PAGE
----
Looking at the temperature, we’re seeing maximum load figures in excess of 95°C, with some 96°C peaks in our coarse sampled data. What seems to be happening here is that the CPU is thermal tripping between the 65W and 35W states, unable to sustain the 65W state for any amount of prolonged time.
We’ve confirmed that this throttling and power and frequency fluctuations happen on several workloads, and the only conclusion we can come to is that the reference system simply doesn’t have an adequate enough thermal dissipation solution to effectively enable the 65W cTDP mode of the CPU.
While the reference laptop had a bare-bones BIOS, fortunately enough we were able to rely on XTU to change the system’s PL1 settings, and we chose to re-test at 45W given that this is the i9-11980HK’s supposed default TDP setting.
Under this simple change, the thermal, power and frequency response of the system appears to be much more reasonable. We’re still seeing peak power consumption figures of 75-86W which should correspond to the PL2 figures of the chip, but again that’s only for short workloads which fit into the 5 second Tau/Turbo period.
For the remainder of the next 15 minutes, the machine was able to sustain a steady state CPU temperature of around 83°C, and power consumption capped at 45W. Frequencies ended up around 3200MHz all-core for most of the test but had a prolonged 2700MHz period a few minutes in. The 11980HK has an advertised base frequency of 2600MHz, so that seems to be in line with Intel’s specifications.
Unfortunately, we don’t have Intel’s previous generation H-Series processors in house for a direct generational comparison, but the next best thing is the 11980HK’s nearest competitor, AMD’s Ryzen 9 5980HS. This latter chip comes with a 35W TDP which is 10W lower than the new TGL-H SKU we have in house right now, and we see an obvious difference between the chip’s long-term thermals and power, ending up at different levels after some while.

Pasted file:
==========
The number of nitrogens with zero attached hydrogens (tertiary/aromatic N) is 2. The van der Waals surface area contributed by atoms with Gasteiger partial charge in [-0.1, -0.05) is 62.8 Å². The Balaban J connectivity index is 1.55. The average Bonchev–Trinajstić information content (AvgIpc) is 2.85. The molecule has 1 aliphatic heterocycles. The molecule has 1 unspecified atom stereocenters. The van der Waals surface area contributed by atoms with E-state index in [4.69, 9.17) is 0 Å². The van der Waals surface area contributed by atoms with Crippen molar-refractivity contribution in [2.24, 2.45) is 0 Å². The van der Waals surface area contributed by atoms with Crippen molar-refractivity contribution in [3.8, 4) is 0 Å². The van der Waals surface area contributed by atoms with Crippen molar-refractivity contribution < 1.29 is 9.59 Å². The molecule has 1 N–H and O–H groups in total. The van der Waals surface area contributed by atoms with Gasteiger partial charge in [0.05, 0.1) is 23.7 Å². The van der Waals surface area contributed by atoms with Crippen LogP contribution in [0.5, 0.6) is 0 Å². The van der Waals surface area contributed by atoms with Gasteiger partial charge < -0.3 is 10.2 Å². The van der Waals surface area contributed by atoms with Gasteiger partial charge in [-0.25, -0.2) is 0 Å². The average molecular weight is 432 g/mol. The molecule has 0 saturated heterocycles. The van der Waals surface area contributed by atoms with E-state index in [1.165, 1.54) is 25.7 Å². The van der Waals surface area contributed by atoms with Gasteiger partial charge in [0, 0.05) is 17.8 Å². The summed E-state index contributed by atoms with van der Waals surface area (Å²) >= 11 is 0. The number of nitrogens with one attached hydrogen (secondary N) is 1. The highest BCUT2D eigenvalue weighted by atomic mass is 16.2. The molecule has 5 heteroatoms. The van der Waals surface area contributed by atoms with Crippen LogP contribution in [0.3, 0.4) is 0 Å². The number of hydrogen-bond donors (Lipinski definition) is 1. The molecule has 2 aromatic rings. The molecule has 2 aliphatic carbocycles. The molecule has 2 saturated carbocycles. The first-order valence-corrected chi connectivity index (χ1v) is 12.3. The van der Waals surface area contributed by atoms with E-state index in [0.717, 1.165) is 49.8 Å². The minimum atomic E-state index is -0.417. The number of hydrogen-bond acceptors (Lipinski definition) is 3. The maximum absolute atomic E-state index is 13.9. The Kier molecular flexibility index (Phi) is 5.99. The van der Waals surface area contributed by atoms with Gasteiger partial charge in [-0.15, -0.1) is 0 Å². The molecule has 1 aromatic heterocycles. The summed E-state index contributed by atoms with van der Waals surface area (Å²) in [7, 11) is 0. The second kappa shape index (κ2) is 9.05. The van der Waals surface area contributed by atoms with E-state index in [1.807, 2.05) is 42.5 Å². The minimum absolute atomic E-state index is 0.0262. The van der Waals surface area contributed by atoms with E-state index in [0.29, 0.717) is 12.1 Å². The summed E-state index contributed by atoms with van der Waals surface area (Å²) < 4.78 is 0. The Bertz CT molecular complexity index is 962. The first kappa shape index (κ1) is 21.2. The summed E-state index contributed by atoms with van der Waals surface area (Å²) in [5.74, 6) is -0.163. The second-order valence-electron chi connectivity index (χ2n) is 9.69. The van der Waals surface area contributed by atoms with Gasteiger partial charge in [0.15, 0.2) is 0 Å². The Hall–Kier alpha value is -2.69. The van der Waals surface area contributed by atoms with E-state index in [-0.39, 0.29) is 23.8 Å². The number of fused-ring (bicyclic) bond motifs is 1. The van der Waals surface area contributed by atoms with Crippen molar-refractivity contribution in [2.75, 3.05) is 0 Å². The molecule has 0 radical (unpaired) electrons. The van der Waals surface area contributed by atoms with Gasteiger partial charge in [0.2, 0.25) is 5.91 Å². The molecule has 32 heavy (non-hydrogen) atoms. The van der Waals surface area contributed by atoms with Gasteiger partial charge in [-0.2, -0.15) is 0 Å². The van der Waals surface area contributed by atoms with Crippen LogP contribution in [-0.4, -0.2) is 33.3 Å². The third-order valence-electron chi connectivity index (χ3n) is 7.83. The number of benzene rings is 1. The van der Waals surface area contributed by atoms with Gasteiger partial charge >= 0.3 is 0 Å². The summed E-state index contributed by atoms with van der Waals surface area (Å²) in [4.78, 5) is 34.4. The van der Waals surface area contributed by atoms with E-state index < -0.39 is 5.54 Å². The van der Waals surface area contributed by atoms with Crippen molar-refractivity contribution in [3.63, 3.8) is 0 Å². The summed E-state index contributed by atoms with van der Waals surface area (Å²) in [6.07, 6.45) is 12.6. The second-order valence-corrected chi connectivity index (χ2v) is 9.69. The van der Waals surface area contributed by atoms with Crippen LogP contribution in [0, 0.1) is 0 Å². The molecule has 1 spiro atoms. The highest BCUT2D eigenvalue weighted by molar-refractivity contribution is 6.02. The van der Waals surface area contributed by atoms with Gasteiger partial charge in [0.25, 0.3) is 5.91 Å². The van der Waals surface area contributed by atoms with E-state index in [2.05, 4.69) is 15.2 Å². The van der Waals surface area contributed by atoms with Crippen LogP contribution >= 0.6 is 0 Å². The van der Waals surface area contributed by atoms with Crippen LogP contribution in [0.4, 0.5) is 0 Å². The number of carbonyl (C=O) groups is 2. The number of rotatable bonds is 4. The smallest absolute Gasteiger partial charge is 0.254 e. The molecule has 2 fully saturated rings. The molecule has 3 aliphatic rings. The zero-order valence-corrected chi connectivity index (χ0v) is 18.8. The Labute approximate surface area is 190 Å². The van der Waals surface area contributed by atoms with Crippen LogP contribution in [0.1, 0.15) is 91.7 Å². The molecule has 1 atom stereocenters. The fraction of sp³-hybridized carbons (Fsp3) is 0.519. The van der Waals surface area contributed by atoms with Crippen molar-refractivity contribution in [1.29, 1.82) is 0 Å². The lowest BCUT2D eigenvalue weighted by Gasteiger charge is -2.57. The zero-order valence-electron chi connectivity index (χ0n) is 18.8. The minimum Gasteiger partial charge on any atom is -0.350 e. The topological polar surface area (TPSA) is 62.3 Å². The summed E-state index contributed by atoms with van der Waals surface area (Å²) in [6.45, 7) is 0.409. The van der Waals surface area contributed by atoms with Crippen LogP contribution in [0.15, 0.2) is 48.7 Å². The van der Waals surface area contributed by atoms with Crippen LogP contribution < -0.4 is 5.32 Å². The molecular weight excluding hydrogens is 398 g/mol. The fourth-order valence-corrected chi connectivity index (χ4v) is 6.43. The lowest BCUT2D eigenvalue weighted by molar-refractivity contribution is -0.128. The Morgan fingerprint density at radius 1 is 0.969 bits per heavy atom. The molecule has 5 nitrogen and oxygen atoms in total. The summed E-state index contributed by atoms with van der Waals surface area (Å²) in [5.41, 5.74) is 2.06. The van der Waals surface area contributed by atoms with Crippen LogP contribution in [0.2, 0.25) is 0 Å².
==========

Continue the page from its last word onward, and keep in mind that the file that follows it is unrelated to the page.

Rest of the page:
The Ryzen 9 has a prolonged 300s semi-turbo state where it sustains 42W power until thermal saturation of the laptop. During this period, with similar power consumption to the 11980HK and also quite similar thermal results of around 80-83°C, both platforms seem to be quite similar – except for the fact that AMD Zen3 cores able to operate at all-core boost frequencies of around 4GHz, while the Willow Cove cores of the TGL-H system operate at around 3200MHz and below. This is an important metric to note as we dive deeper in other results of our test suite.
In more real-world full load workloads such as Agisoft, we’re seeing the i9-11980HK being able to have more aggressive boost frequencies due to the more dynamic and differentiated nature of the workload. Boost frequencies during the heft of the workload reach up to around 4.5GHz which is what Intel advertises as the nT turbo of the chip, while the rough average sits at around 3.5GHz. Towards the end of the test, we’re seeing lower core count boost frequencies reaching the near 5GHz 1-2T advertised boosts of the cores.
Still, what’s relatively concerning is that temperatures are still quite high even when tested in the 45W PL1 mode, we still see temperatures well in excess of 90°C and peaking at >95°C for transient periods.